Ground Effect Aerodynamics On An RC Car

Ground effect aerodynamics will return to Formula 1 in a big way in the 2022 season, hopefully washing away the bad taste left in fan’s mouths after the recent controversial season decider. [Engineering After Hours] has experimented with F1 aerodynamics on RC cars before, and decided that it was time to try and implement a proper ground-effect design himself.

The aim of ground effect aerodynamics is to create a constriction for airflow between the bottom of the car and the ground underneath. This constriction accelerates the flow beneath the car, and as per Bernoulli’s principle, causes a corresponding pressure drop, sucking the car down onto the track. Viscosity also plays a role; from the car’s perspective, the road beneath the vehicle is moving backwards at some speed, pulling on the fluid thanks to the boundary layer on the ground itself. This further helps increase the strength of the effect.

A vacuum-formed undertray complete with side skirts was installed on the RC car in order to generate ground effect downforce. A quick test with a leaf blower indicates the system works, and that the side skirts are a key component.

Lateral acceleration was significantly improved by around 20% in testing with the ground effects installed, though [Engineering After Hours] admits that without a wind tunnel, the results aren’t the most scientific. However, with the undertray being relatively lightweight, we suspect the aero elements are likely providing plenty of benefit without too much of a negative effect on acceleration or handling.

Check out some of the other aero experiments [Engineering After Hours] has undertaken, too. Video after the break.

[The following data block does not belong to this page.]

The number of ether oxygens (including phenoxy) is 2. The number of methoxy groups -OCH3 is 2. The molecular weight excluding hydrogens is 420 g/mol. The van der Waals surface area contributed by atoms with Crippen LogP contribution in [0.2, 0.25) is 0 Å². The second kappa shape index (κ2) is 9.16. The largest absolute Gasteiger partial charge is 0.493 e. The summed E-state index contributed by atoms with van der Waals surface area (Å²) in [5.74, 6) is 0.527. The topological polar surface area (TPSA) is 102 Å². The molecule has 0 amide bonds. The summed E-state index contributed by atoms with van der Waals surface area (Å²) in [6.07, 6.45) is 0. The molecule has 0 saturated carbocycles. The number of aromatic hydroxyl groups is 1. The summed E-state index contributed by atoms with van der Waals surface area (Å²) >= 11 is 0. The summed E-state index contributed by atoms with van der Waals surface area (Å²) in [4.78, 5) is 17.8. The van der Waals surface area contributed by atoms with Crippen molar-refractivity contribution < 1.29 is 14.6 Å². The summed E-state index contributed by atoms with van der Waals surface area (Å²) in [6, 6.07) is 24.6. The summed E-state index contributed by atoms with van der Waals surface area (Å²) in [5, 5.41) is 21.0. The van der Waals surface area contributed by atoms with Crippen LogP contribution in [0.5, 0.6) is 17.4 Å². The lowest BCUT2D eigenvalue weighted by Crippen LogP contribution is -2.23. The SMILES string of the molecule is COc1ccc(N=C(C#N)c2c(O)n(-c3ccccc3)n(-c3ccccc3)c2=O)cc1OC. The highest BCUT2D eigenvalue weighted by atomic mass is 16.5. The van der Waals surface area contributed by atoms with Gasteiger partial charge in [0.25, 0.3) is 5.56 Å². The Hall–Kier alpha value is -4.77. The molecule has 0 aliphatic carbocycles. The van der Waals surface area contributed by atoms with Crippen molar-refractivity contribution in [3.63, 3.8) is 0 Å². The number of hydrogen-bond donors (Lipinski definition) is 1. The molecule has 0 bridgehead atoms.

3 thoughts on “Ground Effect Aerodynamics On An RC Car

  1. New cars can’t magically wash away a season full of controversial and at times stupendously poor decision making by the race director… Intentional bias/bribe/ or not that sort of result fixing will come back to bite the second an even a remotely controversial decision is made again, even if in normal years it would be within the expected outcomes and accepted by most without issue…

    Real question is will there be more than one team on the winning design recipe out of the bat – ever other major rule change in the sport since it became so tightly regulated that there isn’t the scope for more lateral thinking has been one team got it really correct and the rest spend a few years playing catch up… Finally getting to exciting racing (that wasn’t Ferrari apparently cheating in some way) on the current rule book, so lets change it…

    On the topic of the article that RC car tray looks really neat, but would be utterly pointless on the rubbish road surfaces so common around here.

  2. Is the next step in the project to go down the Lotus 88 double chassis route? Only building an RC model version of that, with a working double chassis, would [1] be a serious test of modelling skill, and [2] utterly awesome if it could be made to work :)

  3. Not the first time ground effects has been on an RC car. Years ago an aerodynamicist named Paul Glessner developed the undertray for the Traxxas XO-1 RC car using the same principles as on full-size cars, he gave a presentation at my school about it many years ago and it was fascinating to see how it all comes together.

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